In 2017 it looked like international equities might make a comeback after 6-7 years of lagging the U...
5 Small-Caps with Growth Potential
11/30/2011 7:00 am EST
The overall picture for the small-cap universe, growth and value alike, suggests there’s room to run, says fund manager Eric Marshall. Today, he discusses five of his top picks, and tells MoneyShow.com why it’s a great time for retail investors to get back into the market.
Kate Stalter: Today’s guest on the Daily Guru is Eric Marshall. He’s the director of research for the Hodges Fund.
Eric, you also co-manage the Hodges Small Cap Fund (HDPSX) in particular. Given your vantage point of looking at the overall market, let’s just start with your take on what individual investors should be watching for at this time.
Eric Marshall: Well, I think right now there’s been a lot of concern and fear over the debt situation here in this country, as well as the problems over in Europe.
But underlying that, if you step back and really focus on what’s going on with the individual companies and focus on earnings, which we believe is the most important determinant of what future stock prices are going to do, there’s some attractive opportunities out there.
Valuations for the S&P 500 right now are about 12 times forward earnings. If you take the inverse of that 12 times earnings, that’s like an 8% earnings yield on stocks, and you compare that to a 2% ten-year Treasury, that premium between equities and the risk-free rate is really the widest that it’s been in some time. We think that’s going to create a very attractive risk/reward for investors to own stocks going into 2012.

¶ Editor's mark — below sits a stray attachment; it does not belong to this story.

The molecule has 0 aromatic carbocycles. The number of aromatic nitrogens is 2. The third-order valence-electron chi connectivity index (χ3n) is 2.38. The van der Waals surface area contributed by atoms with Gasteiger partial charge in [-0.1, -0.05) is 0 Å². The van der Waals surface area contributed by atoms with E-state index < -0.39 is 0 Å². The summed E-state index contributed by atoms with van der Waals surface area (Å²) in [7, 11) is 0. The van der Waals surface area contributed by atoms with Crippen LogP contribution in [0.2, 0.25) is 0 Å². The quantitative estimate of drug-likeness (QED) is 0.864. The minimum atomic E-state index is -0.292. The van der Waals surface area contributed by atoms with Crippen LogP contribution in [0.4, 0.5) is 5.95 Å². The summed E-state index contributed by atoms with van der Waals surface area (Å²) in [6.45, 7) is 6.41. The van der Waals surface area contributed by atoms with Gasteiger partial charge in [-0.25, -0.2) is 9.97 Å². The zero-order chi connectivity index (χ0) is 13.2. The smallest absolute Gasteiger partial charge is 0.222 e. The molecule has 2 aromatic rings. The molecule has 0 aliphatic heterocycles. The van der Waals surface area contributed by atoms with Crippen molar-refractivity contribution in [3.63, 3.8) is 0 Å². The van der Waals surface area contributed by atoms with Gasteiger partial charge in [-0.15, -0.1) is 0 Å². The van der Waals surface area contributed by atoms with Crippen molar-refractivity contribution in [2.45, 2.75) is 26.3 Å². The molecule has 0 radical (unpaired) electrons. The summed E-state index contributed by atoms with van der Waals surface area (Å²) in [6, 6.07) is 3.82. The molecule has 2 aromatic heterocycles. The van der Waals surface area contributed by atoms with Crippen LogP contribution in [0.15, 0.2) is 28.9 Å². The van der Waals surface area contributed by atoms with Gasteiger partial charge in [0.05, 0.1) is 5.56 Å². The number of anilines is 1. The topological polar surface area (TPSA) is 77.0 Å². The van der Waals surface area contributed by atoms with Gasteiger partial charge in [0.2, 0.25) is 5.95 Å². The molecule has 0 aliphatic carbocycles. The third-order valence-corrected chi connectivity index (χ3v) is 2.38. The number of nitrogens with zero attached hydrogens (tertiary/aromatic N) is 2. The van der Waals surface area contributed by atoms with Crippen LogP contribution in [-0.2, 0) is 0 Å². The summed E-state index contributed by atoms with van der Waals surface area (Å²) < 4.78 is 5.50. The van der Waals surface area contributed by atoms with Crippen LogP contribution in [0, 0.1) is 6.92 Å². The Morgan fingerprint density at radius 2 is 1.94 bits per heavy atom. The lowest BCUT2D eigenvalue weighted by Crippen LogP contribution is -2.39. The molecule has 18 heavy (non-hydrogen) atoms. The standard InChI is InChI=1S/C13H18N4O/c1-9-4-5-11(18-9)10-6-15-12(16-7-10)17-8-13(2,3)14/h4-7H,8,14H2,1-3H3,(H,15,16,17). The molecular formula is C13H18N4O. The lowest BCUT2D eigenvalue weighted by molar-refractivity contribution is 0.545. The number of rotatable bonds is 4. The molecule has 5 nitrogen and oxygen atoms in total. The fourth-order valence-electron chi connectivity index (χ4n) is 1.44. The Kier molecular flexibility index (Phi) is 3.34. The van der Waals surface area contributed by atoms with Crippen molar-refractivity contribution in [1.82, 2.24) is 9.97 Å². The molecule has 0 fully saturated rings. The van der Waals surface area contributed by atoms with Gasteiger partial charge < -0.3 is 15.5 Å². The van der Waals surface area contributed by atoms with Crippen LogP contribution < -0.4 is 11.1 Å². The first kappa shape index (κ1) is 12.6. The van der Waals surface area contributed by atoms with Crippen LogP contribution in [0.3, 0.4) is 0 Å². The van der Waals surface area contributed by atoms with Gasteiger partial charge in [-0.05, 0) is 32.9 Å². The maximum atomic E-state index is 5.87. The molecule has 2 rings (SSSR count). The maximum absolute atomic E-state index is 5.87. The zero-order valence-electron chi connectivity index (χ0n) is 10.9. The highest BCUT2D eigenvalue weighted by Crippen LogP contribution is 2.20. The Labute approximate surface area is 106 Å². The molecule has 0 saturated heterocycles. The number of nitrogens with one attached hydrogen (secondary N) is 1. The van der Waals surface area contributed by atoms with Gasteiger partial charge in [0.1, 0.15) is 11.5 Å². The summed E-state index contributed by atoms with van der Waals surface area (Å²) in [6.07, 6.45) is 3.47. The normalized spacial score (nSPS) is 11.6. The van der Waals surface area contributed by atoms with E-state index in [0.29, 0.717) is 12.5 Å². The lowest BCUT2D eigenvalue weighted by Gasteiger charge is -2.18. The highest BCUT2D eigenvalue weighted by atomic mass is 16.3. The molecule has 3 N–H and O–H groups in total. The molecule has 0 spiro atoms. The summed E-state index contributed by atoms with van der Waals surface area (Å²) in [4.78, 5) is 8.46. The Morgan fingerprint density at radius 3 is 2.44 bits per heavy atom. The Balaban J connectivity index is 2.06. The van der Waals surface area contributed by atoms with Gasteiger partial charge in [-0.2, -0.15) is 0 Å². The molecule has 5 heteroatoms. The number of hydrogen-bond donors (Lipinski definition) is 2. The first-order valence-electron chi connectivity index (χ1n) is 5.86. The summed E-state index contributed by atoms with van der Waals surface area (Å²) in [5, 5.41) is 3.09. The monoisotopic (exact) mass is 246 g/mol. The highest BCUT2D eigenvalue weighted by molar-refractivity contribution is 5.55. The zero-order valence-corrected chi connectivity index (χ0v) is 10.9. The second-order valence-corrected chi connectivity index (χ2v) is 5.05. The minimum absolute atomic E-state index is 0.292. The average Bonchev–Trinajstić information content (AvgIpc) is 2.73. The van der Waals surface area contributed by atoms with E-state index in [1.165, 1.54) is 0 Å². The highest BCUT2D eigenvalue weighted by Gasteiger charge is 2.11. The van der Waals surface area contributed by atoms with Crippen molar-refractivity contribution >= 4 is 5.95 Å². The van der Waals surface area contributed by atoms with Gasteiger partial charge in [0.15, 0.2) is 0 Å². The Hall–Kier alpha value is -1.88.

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Kate Stalter: That’s good to know. Let’s drill down a little bit and talk specifically about the small-cap fund. Do you have more of a growth or a value orientation in that fund, Eric?
Eric Marshall: Well, right now we probably have a little bit of gravitation towards growth, but we can go wherever we see the best relative valuations in the market.
Right now we see the rewards for owning growth as very attractive. For the type of slow-growth economy that we’re probably going to be facing here for the next year or so, the small caps offer a space where you can find pockets of opportunity, where you can find companies that are doing well, that are growing their business, and that are accelerating earnings despite what’s going on with Spanish bond yields.
Kate Stalter: Let’s talk then a little about some of the particular holdings within the fund at this time.
Eric Marshall: Sure. We have a pretty eclectic representation in the fund right now. We have several, kind of niche consumer discretionary names.
For instance, we own Cinemark Holdings (CNK), a movie theater company that pays a nice dividend yield.
We own Hibbett Sporting Goods (HIBB), which is an operator of sporting-goods stores in small markets where they don’t have a lot of competition. The company has been doing very well, putting up nice same-store sales on top of very difficult comparisons a year ago. It’s one that’s relatively unique.
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We also own some companies like Alamo Group (ALG), which is a manufacturer of agriculture implements, as well as maintenance-related industrial equipment that’s used for things like street sweepers, snow removal, large mowing equipment for airports and county right-of-ways, and stuff like that. That company surprisingly is doing very well.
There’s a perception out that county and city governments aren’t spending money on that type of thing; however, because there’s been so much of a deferral of that type of spending over the last three years, and there is so much of a maintenance component to it, that there is some pent-up spending right now in those areas, as well as a benefit from the bonus depreciation for a lot of people within the ag community as well as contractors to go out and buy equipment between now and the end of the year.